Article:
Aperture magazine has published one of its periodic monographs, containing about sixty of Paul Caponigro’s recent works. Photographic reproduction is up to the quarterly’s usual high standards, done in letterpress, 150-line screen engraving. Aside from several brief but valuable comments by the photographer, the pictorial images are allowed to speak for themselves, if one could actually say they do anything so obvious as that. Caponigro takes a firm place in the Stieglitz tradition, furthered in his studies, since 1957, with Minor White. But this is not to imply that the work resembles his mentors’, or is somehow boring because of this. These pictures are subtle and detailed, and the prints are as fine and fragile as the images they reflect. I have always been intrigued by the radiant quietude in the textures and patterns of Caponigro’s rock walls, slender greyed trees, or glistening pools; and, perhaps, this is simply a part of what the photographer has recorded of his own mysterious attraction for his subjects. His experience with his camera and nature, and his sensual intuitions of form and light are a constant and careful probing for a means of self explanation.

Despite the sureness and clarity of technique, the images are always somewhat equivocal, an effort to see things in their essence, yet a discovery of their unique sense of “otherness” as well. The first time one sees a full-sized print of the Apple (1964), for instance, it is difficult to actually see the image as a fruit, the illusion of a galactic space, scattered with constellations of stars and clouds being so strong across its dark surface. Although the subjects are in many cases more recognizable objects and scenes (leaves, coronas of flower petals, beaches, eddying water, forest foliage), the allusiveness of the vision which controls them is poetic in the most inward, but strangely evocative manner. Caponigro’s visual metaphors establish their presence emphatically, but never aggressively. The modest and tasteful format of this volume suits their expression admirably well.

Photography In The Twentieth Century, ed. Nathan Lyons (George Eastman House, Horizon Press), 160 pages, 155 plates (letterpress).

Photography in the Twentieth Century is a well put together anthology of 150 photographs covering about sixty years in the development of the art and craft of this medium. Included are many well known older photographers, both familiar and lesser known pictures by Berenice Abbott, Eugene Atget, Ansel Adams, Brassai, Laszlo Moholy Nagy, Charles Sheeler, Alvin L. Coburn, Aaron Siskind, Edward Steichen, Paul Strand, Alfred Stieglitz and Edward Weston, to name some examples. Fortunately,these more famous personalities are balanced out by many works by a younger generation of photographers who have not had as much recognition, and are just beginning to establish reputations, such as Gary Wino grad, Jerry Uelsmann, Ray Metzker, Diane Arbus, Lee Friedlander, and others.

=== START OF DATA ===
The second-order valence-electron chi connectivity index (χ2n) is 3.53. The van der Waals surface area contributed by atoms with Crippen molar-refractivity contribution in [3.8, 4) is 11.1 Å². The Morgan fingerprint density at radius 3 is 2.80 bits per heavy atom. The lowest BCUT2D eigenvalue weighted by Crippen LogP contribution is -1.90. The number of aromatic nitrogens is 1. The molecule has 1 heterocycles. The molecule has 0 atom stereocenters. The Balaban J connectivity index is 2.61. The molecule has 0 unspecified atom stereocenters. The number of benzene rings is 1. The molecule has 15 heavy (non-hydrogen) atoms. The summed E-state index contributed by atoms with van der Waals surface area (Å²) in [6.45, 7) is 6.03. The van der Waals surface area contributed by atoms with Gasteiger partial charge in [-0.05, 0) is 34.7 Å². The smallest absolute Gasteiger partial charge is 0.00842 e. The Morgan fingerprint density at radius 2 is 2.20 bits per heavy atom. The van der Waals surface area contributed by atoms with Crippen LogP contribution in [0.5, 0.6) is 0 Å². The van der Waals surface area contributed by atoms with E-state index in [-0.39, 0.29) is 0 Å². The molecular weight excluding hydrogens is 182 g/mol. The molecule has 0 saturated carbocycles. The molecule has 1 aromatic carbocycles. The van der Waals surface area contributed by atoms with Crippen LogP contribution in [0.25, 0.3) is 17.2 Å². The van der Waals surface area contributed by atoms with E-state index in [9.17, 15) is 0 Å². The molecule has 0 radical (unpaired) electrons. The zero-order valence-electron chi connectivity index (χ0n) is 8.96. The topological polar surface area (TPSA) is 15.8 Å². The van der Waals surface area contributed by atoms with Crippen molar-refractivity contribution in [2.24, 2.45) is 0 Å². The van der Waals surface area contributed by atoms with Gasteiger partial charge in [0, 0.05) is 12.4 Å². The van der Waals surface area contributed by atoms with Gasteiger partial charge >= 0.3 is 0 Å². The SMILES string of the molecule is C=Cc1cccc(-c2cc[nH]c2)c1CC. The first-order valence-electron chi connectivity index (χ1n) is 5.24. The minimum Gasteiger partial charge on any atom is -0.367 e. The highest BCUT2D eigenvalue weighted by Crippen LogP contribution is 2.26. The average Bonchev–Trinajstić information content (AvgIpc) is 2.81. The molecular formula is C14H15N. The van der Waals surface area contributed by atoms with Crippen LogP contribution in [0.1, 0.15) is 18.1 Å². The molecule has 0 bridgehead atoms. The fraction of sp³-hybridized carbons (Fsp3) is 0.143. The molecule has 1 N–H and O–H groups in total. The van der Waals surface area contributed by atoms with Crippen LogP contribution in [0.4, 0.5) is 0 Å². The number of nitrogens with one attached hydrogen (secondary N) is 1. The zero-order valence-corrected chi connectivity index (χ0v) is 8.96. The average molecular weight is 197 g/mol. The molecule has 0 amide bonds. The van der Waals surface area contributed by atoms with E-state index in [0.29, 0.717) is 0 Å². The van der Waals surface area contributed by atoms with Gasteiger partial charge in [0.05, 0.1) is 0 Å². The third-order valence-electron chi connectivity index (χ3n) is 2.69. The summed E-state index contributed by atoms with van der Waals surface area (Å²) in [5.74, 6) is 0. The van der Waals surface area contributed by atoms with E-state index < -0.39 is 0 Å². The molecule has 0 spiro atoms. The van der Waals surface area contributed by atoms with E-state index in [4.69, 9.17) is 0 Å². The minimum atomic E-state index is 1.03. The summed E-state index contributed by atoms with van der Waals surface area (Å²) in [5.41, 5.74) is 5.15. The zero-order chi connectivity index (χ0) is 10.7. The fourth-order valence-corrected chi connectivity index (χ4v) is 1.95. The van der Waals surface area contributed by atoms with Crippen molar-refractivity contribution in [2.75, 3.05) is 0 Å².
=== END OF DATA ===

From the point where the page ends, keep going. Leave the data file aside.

The letterpress reproduction obtains some beautiful silvery greys, soft whites, and rich blacks, and the prints are paired with exceptional care and sensitivity. For instance, Charles Sheeler’s pristine formal study of ship funnels (1927) is nicely complemented by the purity and grace of Imogen Cunningham’s Magnolia Bud (1929), a white-on-black reversal of Sheeler’s strong silhouettes. Arthur Rothstein’s Livery Stable (1939), the side of a wooden barn checkered with peeling posters, is an interesting document of the rural scene as well as a purely visual experience in texture. It sits well alongside Margaret Bourke-White’s At the Time of the Louisville Flood, (1937). In the latter picture a group of Negroes waiting for food rations queue up beneath a gigantic, typically 1930s propaganda billboard announcing the merits of “The American Way,” with its well-scrubbed middle class white family packed into the old jalopy with kiddies and dog. The chronological arrangement especially helps to illuminate the images and feeling characteristic of each period covered by the photographs.

In this respect, the inclusion of a group of pictorially “abstract” works, done in the early sixties reveals one of the basic and still widely practiced misinterpretations of the medium. These are the prints of Nicholas Hlobeczy, Jack Stuler, Jaromir Stephany, James Hilbrandt, Nicholas Dean, and Joseph Jachna, to name only a few. Their works represent a confusion between the essential functions and means of abstract painting and those of photography. Photographs do not necessarily have to be a “direct reflection of a traditional realistic construct” as the introduction points out. But neither can they appropriate to themselves properties which are inconsistent with the very nature of the process which is used to make them. It is a mistaken assumption that photographs (as recent, though vastly more successful attempts in painting have proved) can become absolutely flat, as these men have tried to make them appear. A photograph is a record of not only a moment or continuity of moments in time, but in space as well. A picture made with the camera can distort, telescope or redefine certain kinds of space, but it cannot abandon it altogether. It is impossible to take a picture without some amount of space between the subject and the lens. The effort to contradict and eliminate this essential fact in the finished print results in only the most mediocre and confusing pictures.

Perhaps the most curious flaw in the volume is the inclusion of several photographs which were made in color, but printed here in black and white. These are by Henry Holmes Smith, Dan Budnick, Dennis Stock, and Ernst Haas, among others (the latter suffering least by the transformation). It seems to point out a problem in publishing costs, which are as expensive a proposition as color photography is itself. This is the major, and really unfortunate reason why so few photographers are able to experiment at all in this unexplored area of the medium, outside of a commercial context. In spite of these few detractions, this is a fine edition, and a well chosen, if spare survey, quite worth owning.

Emily Wasserman